Two weeks ago, this seemed poised to be one of those seasons, as Judge scuffled through a weekend series in Baltimore that made Yankee diehards start plotting how to blow it all up. Sure, the beefy right fielder was still hitting, technically, but where were the MOMENTS?
In the clutch, he was pressing. The vibe was different, in part because fans subconsciously wanted it to be, knowing the clock was now ticking until his free agency. Everyone wants the Yankees to win, sure, but if the Judge trend line was moving downwards as the offseason approached, that meant they could feel better about missing out on Years 31-38.
After all, $213 million over seven seasons was a more than reasonable offer with regression baked into the back end, wasn’t it? Think again.
Since that sleepy set in Baltimore, Judge has gone supernova, cracking seven home runs and laying waste to the Tigers, Guardians, O’s again, and Royals in a 12-part reminder of how elevated his peak really is.
Judge betting on himself and dominating accordingly was by far the best thing for the 2022 Yankees, but might force the front office to either get uncomfortable this offseason, or face the wrath of the fanbase they’ve only recently (temporarily) won back.
2023 Yankees in trouble because of Aaron Judge’s hot streak
Of course, if we learned anything from 2021-22’s offseason, it’s that the Yankees don’t respond much to fan anger when they have a plan in place. So far, the team’s decision not to bend on Corey Seager/Carlos Correa/Marcus Semien/Trevor Story seems prudent, no matter how much all-caps screaming was done on Twitter in the aftermath of all those misses.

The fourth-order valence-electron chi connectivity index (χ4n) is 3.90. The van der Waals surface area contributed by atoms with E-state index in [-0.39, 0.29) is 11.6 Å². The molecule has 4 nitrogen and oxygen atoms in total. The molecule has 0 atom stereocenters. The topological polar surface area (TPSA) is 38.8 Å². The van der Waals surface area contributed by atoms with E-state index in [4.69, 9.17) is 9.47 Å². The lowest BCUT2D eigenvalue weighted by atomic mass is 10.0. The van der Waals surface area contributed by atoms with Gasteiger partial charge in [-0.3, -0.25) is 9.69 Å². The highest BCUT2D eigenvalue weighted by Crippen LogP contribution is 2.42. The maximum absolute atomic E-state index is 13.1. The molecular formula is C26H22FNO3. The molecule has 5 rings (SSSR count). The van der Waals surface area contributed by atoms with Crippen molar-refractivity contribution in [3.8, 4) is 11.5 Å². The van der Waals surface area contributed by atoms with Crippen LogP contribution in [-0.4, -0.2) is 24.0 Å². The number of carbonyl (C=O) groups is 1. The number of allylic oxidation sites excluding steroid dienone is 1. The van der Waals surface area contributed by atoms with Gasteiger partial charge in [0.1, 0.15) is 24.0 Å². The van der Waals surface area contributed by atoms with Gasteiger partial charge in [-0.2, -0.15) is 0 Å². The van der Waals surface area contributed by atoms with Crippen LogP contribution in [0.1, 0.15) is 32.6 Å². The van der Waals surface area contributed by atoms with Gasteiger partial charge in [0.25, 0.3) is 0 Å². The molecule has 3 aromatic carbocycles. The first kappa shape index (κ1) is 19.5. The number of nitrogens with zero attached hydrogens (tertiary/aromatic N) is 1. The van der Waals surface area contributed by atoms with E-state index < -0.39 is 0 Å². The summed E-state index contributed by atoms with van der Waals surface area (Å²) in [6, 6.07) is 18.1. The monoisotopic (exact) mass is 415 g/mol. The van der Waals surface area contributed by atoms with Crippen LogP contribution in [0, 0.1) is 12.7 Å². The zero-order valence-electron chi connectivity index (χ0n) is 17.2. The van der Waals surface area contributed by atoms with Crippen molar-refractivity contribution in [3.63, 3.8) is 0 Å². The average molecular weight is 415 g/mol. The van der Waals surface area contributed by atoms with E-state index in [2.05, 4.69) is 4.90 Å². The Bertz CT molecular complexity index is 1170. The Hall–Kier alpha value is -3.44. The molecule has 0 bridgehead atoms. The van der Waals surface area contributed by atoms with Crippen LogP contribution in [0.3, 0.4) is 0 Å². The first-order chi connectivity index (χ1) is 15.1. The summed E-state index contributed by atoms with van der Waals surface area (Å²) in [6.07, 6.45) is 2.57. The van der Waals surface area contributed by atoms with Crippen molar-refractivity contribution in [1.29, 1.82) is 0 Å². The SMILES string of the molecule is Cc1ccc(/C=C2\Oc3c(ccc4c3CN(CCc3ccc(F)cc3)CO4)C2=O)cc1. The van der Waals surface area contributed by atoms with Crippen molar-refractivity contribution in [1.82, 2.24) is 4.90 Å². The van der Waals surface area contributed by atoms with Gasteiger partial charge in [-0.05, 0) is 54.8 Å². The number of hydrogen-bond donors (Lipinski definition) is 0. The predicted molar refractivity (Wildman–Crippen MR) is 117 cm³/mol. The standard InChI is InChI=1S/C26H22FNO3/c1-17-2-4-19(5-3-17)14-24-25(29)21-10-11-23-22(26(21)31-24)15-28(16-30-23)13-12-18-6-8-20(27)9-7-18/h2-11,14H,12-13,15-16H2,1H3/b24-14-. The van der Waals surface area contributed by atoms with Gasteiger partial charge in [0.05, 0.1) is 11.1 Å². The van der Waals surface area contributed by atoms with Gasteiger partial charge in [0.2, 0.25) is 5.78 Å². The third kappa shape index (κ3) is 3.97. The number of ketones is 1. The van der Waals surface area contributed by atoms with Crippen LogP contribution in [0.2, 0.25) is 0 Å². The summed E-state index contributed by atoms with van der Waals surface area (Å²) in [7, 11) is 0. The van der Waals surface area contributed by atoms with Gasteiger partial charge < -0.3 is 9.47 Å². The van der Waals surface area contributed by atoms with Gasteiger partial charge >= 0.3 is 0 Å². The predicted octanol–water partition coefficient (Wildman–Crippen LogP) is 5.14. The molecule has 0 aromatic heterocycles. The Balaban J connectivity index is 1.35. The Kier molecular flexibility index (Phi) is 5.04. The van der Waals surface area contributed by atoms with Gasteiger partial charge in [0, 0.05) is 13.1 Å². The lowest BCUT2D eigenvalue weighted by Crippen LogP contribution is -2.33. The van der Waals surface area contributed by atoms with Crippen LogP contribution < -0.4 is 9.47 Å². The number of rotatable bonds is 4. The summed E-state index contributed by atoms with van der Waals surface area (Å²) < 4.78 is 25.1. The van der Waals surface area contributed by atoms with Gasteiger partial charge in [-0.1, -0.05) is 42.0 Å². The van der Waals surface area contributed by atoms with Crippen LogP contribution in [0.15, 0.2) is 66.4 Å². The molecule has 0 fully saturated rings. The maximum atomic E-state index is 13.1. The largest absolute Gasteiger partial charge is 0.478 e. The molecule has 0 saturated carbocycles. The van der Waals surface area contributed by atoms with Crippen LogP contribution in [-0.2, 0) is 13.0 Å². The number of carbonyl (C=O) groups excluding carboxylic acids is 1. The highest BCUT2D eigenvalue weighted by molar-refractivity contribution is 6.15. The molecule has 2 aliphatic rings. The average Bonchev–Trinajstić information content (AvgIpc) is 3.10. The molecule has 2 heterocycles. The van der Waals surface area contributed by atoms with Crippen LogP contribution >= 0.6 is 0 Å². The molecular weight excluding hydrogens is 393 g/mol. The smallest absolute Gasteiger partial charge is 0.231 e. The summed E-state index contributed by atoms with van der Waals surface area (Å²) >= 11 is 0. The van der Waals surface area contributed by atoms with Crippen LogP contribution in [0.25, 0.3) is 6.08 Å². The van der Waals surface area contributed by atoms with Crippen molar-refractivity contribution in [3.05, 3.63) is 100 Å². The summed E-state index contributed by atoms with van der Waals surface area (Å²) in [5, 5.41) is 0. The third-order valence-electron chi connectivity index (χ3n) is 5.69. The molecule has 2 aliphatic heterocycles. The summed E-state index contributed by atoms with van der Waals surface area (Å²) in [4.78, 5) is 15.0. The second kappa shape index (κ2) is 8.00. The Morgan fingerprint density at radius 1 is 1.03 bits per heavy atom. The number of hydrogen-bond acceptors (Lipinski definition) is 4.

If letting Judge walk if he can exceed $30 million AAV is something Brian Cashman unwaveringly determines is in his team’s best interest, then they won’t let his molten end of April (which ideally carries through May, June and the meaningful stretch run) affect their pursuits.
Judge’s season will have its ebbs and flows. It’s only natural to be a prisoner of the moment when he’s ricocheting missiles off the wall behind the wall behind the other wall. But Judge needed a true-talent peak early in the season to both quiet his doubters and increase his earning power, and the second half of April felt like a referendum on those who believed he could be paid commensurate with regular stardom instead of mega-stardom.
The Yankees’ offer of $213 million was not foolishly low, like some angry at Hal Steinbrenner theorized it would be. It was a “safe” long-term offer, baking in a miniature hometown discount, but nothing too extreme.
If Judge keeps performing like this and showing off all five of his tools, though, it won’t take a Mookie Betts Godfather offer to retain him, but you can easily tack $40 million more onto that baseline.
“You” meaning the Yankees, or “you” meaning a hungry team across the country wearing black and orange? At this point, tough to say.